For/Not For John Cage may show differing levels of inspiration courtesy of the legendary composer, but English’s work also stands on its own as the work of a powerful, established artist in his own right.  At times ascetically sparse, other times boisterous and dominating, there is a significant amount of variation within these eight pieces, but they all sit nicely beside one another as a coherent work.

  • Apparently this has been primarily influenced by rescoring Cage’s piece for solo light source ‘One11’, resulting in what to my ears sounds like the usual unrecognisably blurred swirl of gentle sound, throbbing and wibbling and pulsing gently away to itself with celestial poise, filling the atmosphere with sonorous peace vibes as it subtly morphs and develops.

    As he was creating the new score he English found a new body of sound art forming which while not part of the score itself, still drew heavily from Cage’s passions, “specifically his interest in Zen Buddhism”, so his influence on some of these pieces is more direct than others, hence the “For/Not For” aspect of the title. In the press release English rather sweetly writes: “John Cage, with that beaming smile and trademarked casualness with which he operated his revelatory genius, has consistently acted as a touch stone for me; his life’s interests underscoring the way in which music, space, humour and philosophy connect (and also break apart)”, so his affection and understanding of Cage’s work certainly isn’t in doubt, and this is certainly a humble and heartfelt tribute to the great man. Also this proves educational to me as I had no idea Cage had trademarked his casualness.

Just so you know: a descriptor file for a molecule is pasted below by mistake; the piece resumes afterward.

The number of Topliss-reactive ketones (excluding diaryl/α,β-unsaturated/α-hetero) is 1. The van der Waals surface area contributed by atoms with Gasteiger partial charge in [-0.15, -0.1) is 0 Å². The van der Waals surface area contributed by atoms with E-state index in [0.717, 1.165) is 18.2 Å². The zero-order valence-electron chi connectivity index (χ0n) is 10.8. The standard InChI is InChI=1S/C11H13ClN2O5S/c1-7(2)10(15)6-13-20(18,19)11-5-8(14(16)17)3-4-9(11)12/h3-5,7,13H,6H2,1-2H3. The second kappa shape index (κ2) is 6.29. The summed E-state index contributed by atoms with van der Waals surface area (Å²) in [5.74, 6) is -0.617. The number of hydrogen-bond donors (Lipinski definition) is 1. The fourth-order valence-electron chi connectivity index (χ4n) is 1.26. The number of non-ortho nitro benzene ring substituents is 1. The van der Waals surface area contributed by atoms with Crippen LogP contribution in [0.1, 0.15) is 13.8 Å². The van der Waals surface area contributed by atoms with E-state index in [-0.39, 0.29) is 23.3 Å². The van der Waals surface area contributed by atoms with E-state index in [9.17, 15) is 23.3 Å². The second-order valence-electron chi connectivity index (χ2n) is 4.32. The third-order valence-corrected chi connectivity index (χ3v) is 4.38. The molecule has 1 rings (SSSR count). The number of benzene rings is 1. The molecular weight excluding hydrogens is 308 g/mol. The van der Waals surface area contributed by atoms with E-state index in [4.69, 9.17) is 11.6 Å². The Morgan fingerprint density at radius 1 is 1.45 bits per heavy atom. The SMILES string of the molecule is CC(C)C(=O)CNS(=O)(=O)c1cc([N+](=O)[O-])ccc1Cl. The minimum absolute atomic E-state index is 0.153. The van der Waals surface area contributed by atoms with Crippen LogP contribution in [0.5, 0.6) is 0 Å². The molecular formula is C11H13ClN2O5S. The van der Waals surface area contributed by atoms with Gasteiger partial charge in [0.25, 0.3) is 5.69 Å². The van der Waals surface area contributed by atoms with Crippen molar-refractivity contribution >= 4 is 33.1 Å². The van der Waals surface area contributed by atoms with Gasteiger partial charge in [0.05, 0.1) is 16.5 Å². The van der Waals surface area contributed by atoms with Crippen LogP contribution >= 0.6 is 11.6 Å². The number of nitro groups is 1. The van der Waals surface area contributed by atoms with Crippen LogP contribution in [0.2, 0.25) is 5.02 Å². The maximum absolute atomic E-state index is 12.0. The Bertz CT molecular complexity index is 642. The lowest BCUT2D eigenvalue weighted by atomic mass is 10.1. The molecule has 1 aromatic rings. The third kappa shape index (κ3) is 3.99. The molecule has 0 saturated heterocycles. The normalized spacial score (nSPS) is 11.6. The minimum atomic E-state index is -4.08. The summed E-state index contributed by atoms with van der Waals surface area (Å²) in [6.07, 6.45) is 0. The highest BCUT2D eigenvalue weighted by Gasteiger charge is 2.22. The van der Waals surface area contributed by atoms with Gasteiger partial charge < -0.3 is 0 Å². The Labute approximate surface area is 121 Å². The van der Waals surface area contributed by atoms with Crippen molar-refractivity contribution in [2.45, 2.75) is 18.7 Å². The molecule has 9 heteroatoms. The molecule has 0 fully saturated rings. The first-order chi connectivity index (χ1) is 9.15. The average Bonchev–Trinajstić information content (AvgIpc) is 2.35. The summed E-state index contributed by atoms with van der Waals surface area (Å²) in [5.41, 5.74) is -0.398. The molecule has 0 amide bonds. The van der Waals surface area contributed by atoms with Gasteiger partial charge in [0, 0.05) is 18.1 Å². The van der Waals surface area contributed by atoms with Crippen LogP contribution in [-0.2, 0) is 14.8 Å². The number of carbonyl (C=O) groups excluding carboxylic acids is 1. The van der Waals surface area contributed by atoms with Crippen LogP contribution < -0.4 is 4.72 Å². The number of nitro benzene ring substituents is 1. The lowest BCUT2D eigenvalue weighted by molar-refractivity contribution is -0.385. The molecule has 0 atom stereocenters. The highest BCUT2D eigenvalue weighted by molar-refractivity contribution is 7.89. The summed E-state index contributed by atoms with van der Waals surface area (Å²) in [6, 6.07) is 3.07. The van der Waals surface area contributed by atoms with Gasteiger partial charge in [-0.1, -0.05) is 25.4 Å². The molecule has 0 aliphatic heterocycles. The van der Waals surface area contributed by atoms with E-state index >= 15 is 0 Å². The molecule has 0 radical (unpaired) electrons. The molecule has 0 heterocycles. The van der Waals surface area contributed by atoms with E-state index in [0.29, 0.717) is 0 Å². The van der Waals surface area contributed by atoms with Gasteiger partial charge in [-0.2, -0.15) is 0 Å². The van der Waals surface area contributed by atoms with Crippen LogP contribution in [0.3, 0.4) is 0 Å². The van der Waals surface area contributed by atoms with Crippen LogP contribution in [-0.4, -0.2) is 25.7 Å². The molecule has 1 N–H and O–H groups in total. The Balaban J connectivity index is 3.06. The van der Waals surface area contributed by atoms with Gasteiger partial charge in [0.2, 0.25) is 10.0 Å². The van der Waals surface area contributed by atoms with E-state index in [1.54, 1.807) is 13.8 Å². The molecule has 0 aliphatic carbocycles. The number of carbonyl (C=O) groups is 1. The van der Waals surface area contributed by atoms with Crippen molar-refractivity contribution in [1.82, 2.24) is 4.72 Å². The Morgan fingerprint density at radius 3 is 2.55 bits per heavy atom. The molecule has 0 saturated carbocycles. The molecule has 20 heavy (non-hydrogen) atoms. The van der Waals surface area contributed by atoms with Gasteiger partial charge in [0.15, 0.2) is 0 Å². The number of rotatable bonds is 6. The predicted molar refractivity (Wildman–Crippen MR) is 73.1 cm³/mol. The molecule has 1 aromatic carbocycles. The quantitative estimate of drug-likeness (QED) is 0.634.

Ultimately what we’re left with here is an indistinct, dream-like mush of distilled sound, stripped of context and form and purposefully smeared across the ether. I’m finding it very relaxing even if the more cerebral aspects of the concept might be going over my head a little.
    (Norman Records, UK)

  • … These eight tracks conform to a woozy Ambient mode, a music of shimmering implication that recognisably carries English’s signature. But it’s difficult to discern the relevance of Cage, whose One11, portraying changes of light in an empty room, was composed with painstaking clarity, down to each change in luminosity, each camera angle and shot length, each edit. Cage’s shadows are themselves and definite. Zen shadows. The shadows in English’s music are hazily suggestive; figures of present vagueness. Fans of fuzzy Ambient will love this…
    (The Wire, UK)